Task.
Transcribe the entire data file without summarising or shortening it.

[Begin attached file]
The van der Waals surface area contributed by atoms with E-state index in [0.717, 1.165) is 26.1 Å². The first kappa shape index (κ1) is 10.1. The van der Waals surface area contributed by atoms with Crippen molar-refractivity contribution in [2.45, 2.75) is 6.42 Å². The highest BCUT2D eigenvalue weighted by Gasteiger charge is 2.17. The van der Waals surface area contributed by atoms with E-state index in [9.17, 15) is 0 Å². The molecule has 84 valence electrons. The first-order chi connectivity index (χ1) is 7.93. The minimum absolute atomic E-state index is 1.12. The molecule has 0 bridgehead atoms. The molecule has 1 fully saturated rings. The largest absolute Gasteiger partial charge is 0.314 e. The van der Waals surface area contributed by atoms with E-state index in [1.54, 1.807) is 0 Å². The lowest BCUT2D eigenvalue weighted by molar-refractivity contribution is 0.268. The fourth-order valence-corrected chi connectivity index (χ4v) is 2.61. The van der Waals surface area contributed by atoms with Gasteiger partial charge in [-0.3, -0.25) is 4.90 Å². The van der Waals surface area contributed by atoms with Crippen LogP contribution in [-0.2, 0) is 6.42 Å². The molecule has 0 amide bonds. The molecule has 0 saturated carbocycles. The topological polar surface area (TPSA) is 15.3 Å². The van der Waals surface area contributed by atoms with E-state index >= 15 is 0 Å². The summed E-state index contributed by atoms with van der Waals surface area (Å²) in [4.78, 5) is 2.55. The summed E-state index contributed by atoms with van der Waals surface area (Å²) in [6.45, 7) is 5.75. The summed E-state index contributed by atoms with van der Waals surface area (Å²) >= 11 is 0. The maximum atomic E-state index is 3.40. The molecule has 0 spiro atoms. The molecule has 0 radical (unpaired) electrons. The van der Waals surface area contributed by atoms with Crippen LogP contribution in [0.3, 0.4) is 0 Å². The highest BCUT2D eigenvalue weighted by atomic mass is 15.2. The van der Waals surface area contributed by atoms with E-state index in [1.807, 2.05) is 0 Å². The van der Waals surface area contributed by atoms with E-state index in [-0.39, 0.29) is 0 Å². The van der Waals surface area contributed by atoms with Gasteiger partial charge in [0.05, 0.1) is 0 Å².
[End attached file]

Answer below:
The van der Waals surface area contributed by atoms with E-state index in [0.717, 1.165) is 26.1 Å². The first kappa shape index (κ1) is 10.1. The van der Waals surface area contributed by atoms with Crippen molar-refractivity contribution in [2.45, 2.75) is 6.42 Å². The highest BCUT2D eigenvalue weighted by Gasteiger charge is 2.17. The van der Waals surface area contributed by atoms with E-state index in [9.17, 15) is 0 Å². The molecule has 84 valence electrons. The first-order chi connectivity index (χ1) is 7.93. The minimum absolute atomic E-state index is 1.12. The molecule has 0 bridgehead atoms. The molecule has 1 fully saturated rings. The largest absolute Gasteiger partial charge is 0.314 e. The van der Waals surface area contributed by atoms with E-state index in [1.54, 1.807) is 0 Å². The lowest BCUT2D eigenvalue weighted by molar-refractivity contribution is 0.268. The fourth-order valence-corrected chi connectivity index (χ4v) is 2.61. The van der Waals surface area contributed by atoms with Gasteiger partial charge in [-0.3, -0.25) is 4.90 Å². The van der Waals surface area contributed by atoms with Crippen LogP contribution in [-0.2, 0) is 6.42 Å². The molecule has 0 amide bonds. The molecule has 0 saturated carbocycles. The topological polar surface area (TPSA) is 15.3 Å². The van der Waals surface area contributed by atoms with E-state index >= 15 is 0 Å². The summed E-state index contributed by atoms with van der Waals surface area (Å²) in [4.78, 5) is 2.55. The summed E-state index contributed by atoms with van der Waals surface area (Å²) in [6.45, 7) is 5.75. The summed E-state index contributed by atoms with van der Waals surface area (Å²) >= 11 is 0. The maximum atomic E-state index is 3.40. The molecule has 0 spiro atoms. The molecule has 0 radical (unpaired) electrons. The van der Waals surface area contributed by atoms with Crippen LogP contribution in [0.3, 0.4) is 0 Å². The highest BCUT2D eigenvalue weighted by atomic mass is 15.2. The van der Waals surface area contributed by atoms with E-state index in [1.807, 2.05) is 0 Å². The van der Waals surface area contributed by atoms with E-state index in [-0.39, 0.29) is 0 Å². The van der Waals surface area contributed by atoms with Gasteiger partial charge in [0.05, 0.1) is 0 Å².